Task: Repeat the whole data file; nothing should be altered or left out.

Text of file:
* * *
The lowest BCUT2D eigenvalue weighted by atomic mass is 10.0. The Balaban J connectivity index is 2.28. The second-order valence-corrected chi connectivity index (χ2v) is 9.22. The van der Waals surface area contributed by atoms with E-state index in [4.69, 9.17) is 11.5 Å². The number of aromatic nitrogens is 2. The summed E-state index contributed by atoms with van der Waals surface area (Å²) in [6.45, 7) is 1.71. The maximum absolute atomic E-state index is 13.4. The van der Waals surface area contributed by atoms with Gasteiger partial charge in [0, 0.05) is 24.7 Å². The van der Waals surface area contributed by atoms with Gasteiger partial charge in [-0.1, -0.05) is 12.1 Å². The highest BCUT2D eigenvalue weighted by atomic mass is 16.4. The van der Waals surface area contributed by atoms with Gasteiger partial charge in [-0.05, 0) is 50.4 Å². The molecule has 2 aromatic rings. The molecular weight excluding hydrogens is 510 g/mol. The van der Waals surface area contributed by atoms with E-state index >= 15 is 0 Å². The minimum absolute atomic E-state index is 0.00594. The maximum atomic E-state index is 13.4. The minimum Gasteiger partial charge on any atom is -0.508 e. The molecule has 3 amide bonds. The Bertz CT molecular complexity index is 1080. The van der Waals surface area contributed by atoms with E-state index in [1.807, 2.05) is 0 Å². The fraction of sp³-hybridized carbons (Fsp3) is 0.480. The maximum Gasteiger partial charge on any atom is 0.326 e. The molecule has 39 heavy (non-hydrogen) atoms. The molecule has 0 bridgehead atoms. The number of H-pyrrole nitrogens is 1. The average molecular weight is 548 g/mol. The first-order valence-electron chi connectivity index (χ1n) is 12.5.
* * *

The lowest BCUT2D eigenvalue weighted by atomic mass is 10.0. The Balaban J connectivity index is 2.28. The second-order valence-corrected chi connectivity index (χ2v) is 9.22. The van der Waals surface area contributed by atoms with E-state index in [4.69, 9.17) is 11.5 Å². The number of aromatic nitrogens is 2. The summed E-state index contributed by atoms with van der Waals surface area (Å²) in [6.45, 7) is 1.71. The maximum absolute atomic E-state index is 13.4. The van der Waals surface area contributed by atoms with Gasteiger partial charge in [0, 0.05) is 24.7 Å². The van der Waals surface area contributed by atoms with Gasteiger partial charge in [-0.1, -0.05) is 12.1 Å². The highest BCUT2D eigenvalue weighted by atomic mass is 16.4. The van der Waals surface area contributed by atoms with Gasteiger partial charge in [-0.05, 0) is 50.4 Å². The molecule has 2 aromatic rings. The molecular weight excluding hydrogens is 510 g/mol. The van der Waals surface area contributed by atoms with E-state index >= 15 is 0 Å². The minimum absolute atomic E-state index is 0.00594. The maximum atomic E-state index is 13.4. The minimum Gasteiger partial charge on any atom is -0.508 e. The molecule has 3 amide bonds. The Bertz CT molecular complexity index is 1080. The van der Waals surface area contributed by atoms with E-state index in [1.807, 2.05) is 0 Å². The fraction of sp³-hybridized carbons (Fsp3) is 0.480. The maximum Gasteiger partial charge on any atom is 0.326 e. The molecule has 39 heavy (non-hydrogen) atoms. The molecule has 0 bridgehead atoms. The number of H-pyrrole nitrogens is 1. The average molecular weight is 548 g/mol. The first-order valence-electron chi connectivity index (χ1n) is 12.5.